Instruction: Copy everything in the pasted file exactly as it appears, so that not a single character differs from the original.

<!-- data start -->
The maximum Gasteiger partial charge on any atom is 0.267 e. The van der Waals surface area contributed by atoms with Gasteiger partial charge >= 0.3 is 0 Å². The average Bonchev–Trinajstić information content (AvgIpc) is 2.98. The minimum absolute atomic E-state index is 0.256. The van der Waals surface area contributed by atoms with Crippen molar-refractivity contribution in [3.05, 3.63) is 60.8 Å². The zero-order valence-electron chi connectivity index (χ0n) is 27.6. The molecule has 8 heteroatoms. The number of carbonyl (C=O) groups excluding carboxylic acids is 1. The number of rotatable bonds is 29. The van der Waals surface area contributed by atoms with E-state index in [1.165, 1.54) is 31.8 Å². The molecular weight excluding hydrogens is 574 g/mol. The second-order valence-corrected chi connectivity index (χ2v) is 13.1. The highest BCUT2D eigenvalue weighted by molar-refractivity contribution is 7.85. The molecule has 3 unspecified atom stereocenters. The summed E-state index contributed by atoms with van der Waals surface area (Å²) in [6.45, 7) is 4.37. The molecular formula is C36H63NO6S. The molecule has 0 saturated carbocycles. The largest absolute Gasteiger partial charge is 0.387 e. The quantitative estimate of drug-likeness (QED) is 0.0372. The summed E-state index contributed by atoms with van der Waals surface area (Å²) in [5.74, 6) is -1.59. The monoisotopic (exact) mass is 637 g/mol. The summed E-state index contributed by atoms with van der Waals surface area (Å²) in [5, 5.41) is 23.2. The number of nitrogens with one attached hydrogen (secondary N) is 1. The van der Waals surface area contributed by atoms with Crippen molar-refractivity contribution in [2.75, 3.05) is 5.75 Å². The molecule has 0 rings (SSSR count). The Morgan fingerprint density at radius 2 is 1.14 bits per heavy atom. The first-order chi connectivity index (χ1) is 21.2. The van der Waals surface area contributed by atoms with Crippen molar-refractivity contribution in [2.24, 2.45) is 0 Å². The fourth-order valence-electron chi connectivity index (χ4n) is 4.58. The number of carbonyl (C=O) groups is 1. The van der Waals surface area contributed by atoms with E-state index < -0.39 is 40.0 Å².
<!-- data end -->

The maximum Gasteiger partial charge on any atom is 0.267 e. The van der Waals surface area contributed by atoms with Gasteiger partial charge >= 0.3 is 0 Å². The average Bonchev–Trinajstić information content (AvgIpc) is 2.98. The minimum absolute atomic E-state index is 0.256. The van der Waals surface area contributed by atoms with Crippen molar-refractivity contribution in [3.05, 3.63) is 60.8 Å². The zero-order valence-electron chi connectivity index (χ0n) is 27.6. The molecule has 8 heteroatoms. The number of carbonyl (C=O) groups excluding carboxylic acids is 1. The number of rotatable bonds is 29. The van der Waals surface area contributed by atoms with E-state index in [1.165, 1.54) is 31.8 Å². The molecular weight excluding hydrogens is 574 g/mol. The second-order valence-corrected chi connectivity index (χ2v) is 13.1. The highest BCUT2D eigenvalue weighted by molar-refractivity contribution is 7.85. The molecule has 3 unspecified atom stereocenters. The summed E-state index contributed by atoms with van der Waals surface area (Å²) in [6.45, 7) is 4.37. The molecular formula is C36H63NO6S. The molecule has 0 saturated carbocycles. The largest absolute Gasteiger partial charge is 0.387 e. The quantitative estimate of drug-likeness (QED) is 0.0372. The summed E-state index contributed by atoms with van der Waals surface area (Å²) in [5.74, 6) is -1.59. The monoisotopic (exact) mass is 637 g/mol. The summed E-state index contributed by atoms with van der Waals surface area (Å²) in [5, 5.41) is 23.2. The number of nitrogens with one attached hydrogen (secondary N) is 1. The van der Waals surface area contributed by atoms with Crippen molar-refractivity contribution in [2.75, 3.05) is 5.75 Å². The molecule has 0 rings (SSSR count). The Morgan fingerprint density at radius 2 is 1.14 bits per heavy atom. The first-order chi connectivity index (χ1) is 21.2. The van der Waals surface area contributed by atoms with Crippen molar-refractivity contribution in [2.24, 2.45) is 0 Å². The fourth-order valence-electron chi connectivity index (χ4n) is 4.58. The number of carbonyl (C=O) groups is 1. The van der Waals surface area contributed by atoms with E-state index < -0.39 is 40.0 Å².